More than 50 Indian tribes in California signed an agreement with the state today to keep open and even expand their profitable casinos, a pact that could greatly affect the growing gambling industry in the West.
The fate of the casinos, which are scattered on reservations across the state, had been in jeopardy since last month, when the California Supreme Court ruled that the state's constitution banned that form of gambling, even on reservations.
But in California the governor has the legal right to enter into an agreement despite the Supreme Court ruling. That decision overturned Proposition 5, a ballot initiative that California voters approved last year to give the tribes the right to run poker games and slot machines on their land.
That ballot battle was the most expensive ever waged in California. About $100 million was spent on the ballot question, two-thirds of it by a coalition of California tribes. The campaign pitted the tribes against powerful casino interests from neighboring Nevada, which view the emerging Indian gaming industry as a potentially serious threat.
Tribal leaders in California called the agreement their most significant victory yet.
Daniel Tucker, vice chairman of the Sycuan Band of Mission Indians, said that the pact "will finally allow California Indian tribes to achieve the self-reliance that we have long been seeking."
California Gov. Gray Davis (D), who has been negotiating with tribes for weeks, said he was satisfied with the compromises in the deal. "It balances the interests of the Indian people and the other people of this great state," he said. "And for those tribes that adopt it, this compact offers security and economic promise."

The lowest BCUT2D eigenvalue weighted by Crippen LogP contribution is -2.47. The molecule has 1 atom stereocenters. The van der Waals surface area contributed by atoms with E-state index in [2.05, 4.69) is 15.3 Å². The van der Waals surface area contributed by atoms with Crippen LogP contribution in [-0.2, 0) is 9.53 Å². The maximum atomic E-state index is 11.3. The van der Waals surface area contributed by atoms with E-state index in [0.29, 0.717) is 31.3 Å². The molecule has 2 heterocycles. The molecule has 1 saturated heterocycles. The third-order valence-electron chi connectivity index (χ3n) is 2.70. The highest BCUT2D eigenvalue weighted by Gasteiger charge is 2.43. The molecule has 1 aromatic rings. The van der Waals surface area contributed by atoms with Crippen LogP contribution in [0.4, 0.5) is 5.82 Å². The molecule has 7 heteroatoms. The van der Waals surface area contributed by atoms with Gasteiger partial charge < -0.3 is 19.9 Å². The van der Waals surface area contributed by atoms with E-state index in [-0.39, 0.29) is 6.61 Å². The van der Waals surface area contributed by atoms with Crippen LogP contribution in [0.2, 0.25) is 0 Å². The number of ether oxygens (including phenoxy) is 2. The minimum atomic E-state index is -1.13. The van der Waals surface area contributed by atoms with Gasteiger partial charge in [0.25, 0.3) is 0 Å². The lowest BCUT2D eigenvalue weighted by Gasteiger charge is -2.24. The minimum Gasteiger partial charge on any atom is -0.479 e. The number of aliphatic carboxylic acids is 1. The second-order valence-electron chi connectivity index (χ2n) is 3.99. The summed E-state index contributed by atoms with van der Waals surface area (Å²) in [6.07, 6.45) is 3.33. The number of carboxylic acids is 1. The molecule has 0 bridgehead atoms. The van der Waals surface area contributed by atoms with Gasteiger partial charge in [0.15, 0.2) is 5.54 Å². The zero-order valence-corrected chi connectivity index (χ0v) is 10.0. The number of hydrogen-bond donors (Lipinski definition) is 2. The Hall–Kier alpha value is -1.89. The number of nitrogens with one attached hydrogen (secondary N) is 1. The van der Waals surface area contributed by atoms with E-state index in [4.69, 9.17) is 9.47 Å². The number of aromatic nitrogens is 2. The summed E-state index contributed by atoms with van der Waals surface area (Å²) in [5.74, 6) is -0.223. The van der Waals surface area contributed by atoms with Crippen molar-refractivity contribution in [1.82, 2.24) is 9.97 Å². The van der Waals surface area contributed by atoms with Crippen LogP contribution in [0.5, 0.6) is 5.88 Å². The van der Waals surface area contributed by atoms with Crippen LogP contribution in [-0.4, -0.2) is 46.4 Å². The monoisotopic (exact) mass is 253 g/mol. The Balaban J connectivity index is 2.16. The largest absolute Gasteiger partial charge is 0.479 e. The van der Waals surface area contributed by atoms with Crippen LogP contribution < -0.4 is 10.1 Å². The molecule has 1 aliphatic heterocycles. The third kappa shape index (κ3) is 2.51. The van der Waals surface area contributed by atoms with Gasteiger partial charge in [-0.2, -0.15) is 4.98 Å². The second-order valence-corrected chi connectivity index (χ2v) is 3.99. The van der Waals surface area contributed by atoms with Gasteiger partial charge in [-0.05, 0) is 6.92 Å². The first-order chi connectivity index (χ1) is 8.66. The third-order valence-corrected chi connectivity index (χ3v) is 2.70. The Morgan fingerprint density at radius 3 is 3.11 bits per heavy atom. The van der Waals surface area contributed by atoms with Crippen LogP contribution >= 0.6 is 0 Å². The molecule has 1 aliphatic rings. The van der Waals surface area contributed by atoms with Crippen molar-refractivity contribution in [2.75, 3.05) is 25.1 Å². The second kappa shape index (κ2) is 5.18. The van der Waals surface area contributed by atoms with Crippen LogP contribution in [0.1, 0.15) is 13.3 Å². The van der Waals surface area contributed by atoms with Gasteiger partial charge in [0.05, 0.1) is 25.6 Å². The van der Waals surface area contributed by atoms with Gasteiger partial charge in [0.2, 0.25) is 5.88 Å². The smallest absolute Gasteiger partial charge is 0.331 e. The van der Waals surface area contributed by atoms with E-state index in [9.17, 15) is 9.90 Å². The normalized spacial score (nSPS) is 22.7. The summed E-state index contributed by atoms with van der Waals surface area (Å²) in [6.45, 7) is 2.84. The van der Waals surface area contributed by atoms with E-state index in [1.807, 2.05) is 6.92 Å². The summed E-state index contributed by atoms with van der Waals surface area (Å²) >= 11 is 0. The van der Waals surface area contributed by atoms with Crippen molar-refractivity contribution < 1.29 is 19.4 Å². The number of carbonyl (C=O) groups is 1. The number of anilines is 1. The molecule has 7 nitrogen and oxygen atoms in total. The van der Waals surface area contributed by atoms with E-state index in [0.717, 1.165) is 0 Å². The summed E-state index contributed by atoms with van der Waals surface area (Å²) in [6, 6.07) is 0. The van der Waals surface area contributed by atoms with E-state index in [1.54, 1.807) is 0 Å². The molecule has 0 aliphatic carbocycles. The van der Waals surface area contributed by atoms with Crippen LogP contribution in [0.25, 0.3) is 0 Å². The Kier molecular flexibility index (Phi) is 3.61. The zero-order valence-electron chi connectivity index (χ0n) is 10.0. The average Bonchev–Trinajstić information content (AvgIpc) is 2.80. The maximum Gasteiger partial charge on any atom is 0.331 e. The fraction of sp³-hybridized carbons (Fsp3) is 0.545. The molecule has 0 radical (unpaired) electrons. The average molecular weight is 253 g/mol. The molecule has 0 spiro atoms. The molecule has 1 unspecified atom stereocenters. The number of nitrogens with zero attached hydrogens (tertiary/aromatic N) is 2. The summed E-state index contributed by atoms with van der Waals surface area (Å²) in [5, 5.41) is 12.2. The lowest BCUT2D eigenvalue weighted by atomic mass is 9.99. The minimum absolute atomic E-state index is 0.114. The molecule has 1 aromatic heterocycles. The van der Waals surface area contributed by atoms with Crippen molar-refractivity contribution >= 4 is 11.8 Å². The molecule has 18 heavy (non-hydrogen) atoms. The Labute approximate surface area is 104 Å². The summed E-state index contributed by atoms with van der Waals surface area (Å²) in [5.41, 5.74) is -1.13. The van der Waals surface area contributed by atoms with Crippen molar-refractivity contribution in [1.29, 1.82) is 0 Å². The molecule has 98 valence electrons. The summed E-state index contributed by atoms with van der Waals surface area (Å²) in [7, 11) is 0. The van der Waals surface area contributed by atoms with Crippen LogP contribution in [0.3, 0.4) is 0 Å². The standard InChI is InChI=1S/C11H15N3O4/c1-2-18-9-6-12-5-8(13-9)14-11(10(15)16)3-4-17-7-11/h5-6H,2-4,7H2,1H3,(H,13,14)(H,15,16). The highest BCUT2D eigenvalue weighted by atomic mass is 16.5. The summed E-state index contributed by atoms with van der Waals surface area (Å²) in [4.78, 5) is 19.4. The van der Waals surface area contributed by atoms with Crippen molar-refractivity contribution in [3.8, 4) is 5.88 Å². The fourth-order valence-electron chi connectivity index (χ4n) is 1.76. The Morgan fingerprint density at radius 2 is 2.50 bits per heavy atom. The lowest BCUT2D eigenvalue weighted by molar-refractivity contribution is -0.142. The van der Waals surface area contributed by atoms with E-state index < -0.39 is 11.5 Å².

Despite today's agreement, the fight over Indian gambling in California may not be over.
The Indian tribe that runs that largest casino in the state, in Palm Springs, did not sign the pact, objecting to key parts that it said could pit tribes against each other. The tribe is vowing instead to take the issue directly to California voters again next spring when a constitutional amendment about the matter may be on the ballot.
Moreover, state officials and tribal leaders deferred for another month a decision on what kind of union organizing rights casino workers should have, a difficult issue in their talks. The 20-year pact will be nullified unless both sides reach agreement on the labor issues by mid-October. The casinos employ about 15,000 workers.
In all, 58 California tribes signed the agreement, which will allow them to maintain the nearly 40 casinos that are now on reservations. The pact could double the number of slot machines tribes are allowed to have to about 43,000. Tribes that do not have gaming can deploy as many as 350 slot machines each; no tribe can have more than 2,000 machines.
The pact also contains a revenue-sharing provision that could divide $55 million a year among California tribes without casinos. The state will get a small portion of the casino money.
Revenue from reservation casinos has been a boon for California tribes. The profits are also making some tribal members millionaires, and important new political players in the state. In 1998, three of the top 10 contributors to state legislators and legislative candidates were California Indian tribes.